This article outlines the work involved in producing ESPEN’s new guidelines on parenteral nutrition and analyses the difficulties associated with such a project
The European Society for Clinical Nutrition and Metabolism (ESPEN) is an organisation dedicated to all issues concerning enteral (EN) and parenteral (PN) nutrition and metabolism and, among other aims, it promotes the development of clinical
The ESPEN clinical practice guidelines on PN reflect the current scientific knowledge in the field of clinical nutrition and summarise the evidence when PN is recommended and which outcomes can be attained in regard to the basic disease, nutritional status and quality of life. The main aim of clinical practice guidelines on PN is to guide clinicians, dieticians and nurses who are involved in the nutritional support of patients, in hospital or at home, to the correct recommendation and administration of PN.
The present clinical practice guidelines on PN are the natural continuation of the ESPEN clinical practice guidelines on EN that were published in 2006 in Clinical Nutrition and they follow, whenever possible, their general structure.
They try to answer the following questions:
- What influence does the disease exert on nutritional state and energy and on substrate metabolism?
- What influence does nutritional state exert on outcome of the basic disease?
- What are the goals of PN?
- When is PN indicated?
- Is PN better than EN?
- Has PN specific contraindications or complications?
There are a few completely new sections (home PN, central venous catheter care, prevention and treatment of complications), but the majority closely mimics the frame of the EN clinical practice guidelines. Especially for some general and introductory parts, the original version of the EN clinical practice guidelines was almost integrally maintained or just updated as required.
Development and methodology
Following a formal commitment on behalf of the ESPEN Executive Committee in early 2005 the clinical practice guidelines were developed in the subsequent two years. In addition to a careful scrutiny of the literature through the usual databases (Scopus, Pubmed, Cochrane, Medline, EMBASE), the clinical practice guidelines from other scientific societies were examined, especially the two editions from the Italian Society for Parenteral and Enteral Nutrition,[3,4] those from the American Society for Parenteral and Enteral Nutrition, and those from the German Society for Nutritional Medicine.[6,7] The quality and strength of the supporting literature was graded according to the criteria of SIGN and the Agency for Health Care Policy and Research. The grade of recommendation depended on the scientific quality of the studies as reported in Table 1.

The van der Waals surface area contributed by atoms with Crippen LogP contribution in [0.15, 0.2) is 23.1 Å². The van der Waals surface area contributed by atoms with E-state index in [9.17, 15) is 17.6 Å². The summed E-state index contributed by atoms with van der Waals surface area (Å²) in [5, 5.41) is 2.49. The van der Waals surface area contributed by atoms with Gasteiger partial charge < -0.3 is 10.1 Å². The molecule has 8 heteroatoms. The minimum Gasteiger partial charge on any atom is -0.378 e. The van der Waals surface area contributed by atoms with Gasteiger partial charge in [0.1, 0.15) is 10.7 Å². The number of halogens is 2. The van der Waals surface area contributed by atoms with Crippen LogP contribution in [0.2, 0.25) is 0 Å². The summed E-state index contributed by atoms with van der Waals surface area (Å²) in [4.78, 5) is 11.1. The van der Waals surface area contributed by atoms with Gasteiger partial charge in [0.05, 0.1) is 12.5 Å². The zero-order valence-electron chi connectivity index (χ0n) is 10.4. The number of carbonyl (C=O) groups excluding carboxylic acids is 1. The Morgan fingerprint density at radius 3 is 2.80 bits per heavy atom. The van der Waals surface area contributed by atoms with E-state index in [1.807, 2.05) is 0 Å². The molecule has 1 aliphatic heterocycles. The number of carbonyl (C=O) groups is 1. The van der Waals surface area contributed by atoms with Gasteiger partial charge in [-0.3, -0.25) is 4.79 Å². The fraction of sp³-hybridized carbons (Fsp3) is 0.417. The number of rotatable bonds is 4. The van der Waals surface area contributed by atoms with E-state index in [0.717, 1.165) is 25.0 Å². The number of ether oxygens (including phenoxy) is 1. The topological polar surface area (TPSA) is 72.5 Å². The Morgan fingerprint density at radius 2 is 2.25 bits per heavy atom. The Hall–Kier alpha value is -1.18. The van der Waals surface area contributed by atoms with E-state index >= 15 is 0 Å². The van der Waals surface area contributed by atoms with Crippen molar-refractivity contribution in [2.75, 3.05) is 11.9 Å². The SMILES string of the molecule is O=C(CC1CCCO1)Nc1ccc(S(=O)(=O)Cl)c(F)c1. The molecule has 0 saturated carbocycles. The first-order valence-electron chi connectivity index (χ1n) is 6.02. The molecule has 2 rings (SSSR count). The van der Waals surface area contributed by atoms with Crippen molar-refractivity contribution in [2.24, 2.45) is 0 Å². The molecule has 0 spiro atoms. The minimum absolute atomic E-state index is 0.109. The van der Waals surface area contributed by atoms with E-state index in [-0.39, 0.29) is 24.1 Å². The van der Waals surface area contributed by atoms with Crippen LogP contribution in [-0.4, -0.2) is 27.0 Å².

European vs American/Canadian guidelines
In the USA the American Society for Parenteral and Enteral Nutrition has published different official documents over the years, sometimes specifically addressed to parts of the nutritional team or regarding specific problems (eg, compounding mixtures, central venous catheter care). A major difference between the American and the European guidelines is that the American deal with both enteral and intravenous nutritional support together, whereas the ESPEN clinical practice guidelines present the two approaches in separate issues of clinical nutrition.
There are also excellent guidelines published by the Canadian society. However, they only relate to the nutritional support of intensive care unit patients. This limited focus allowed the authors, who worked in a national tightly connected network, the unique opportunity to elaborate ex-novo data from the literature through several systematic reviews and metaanalyses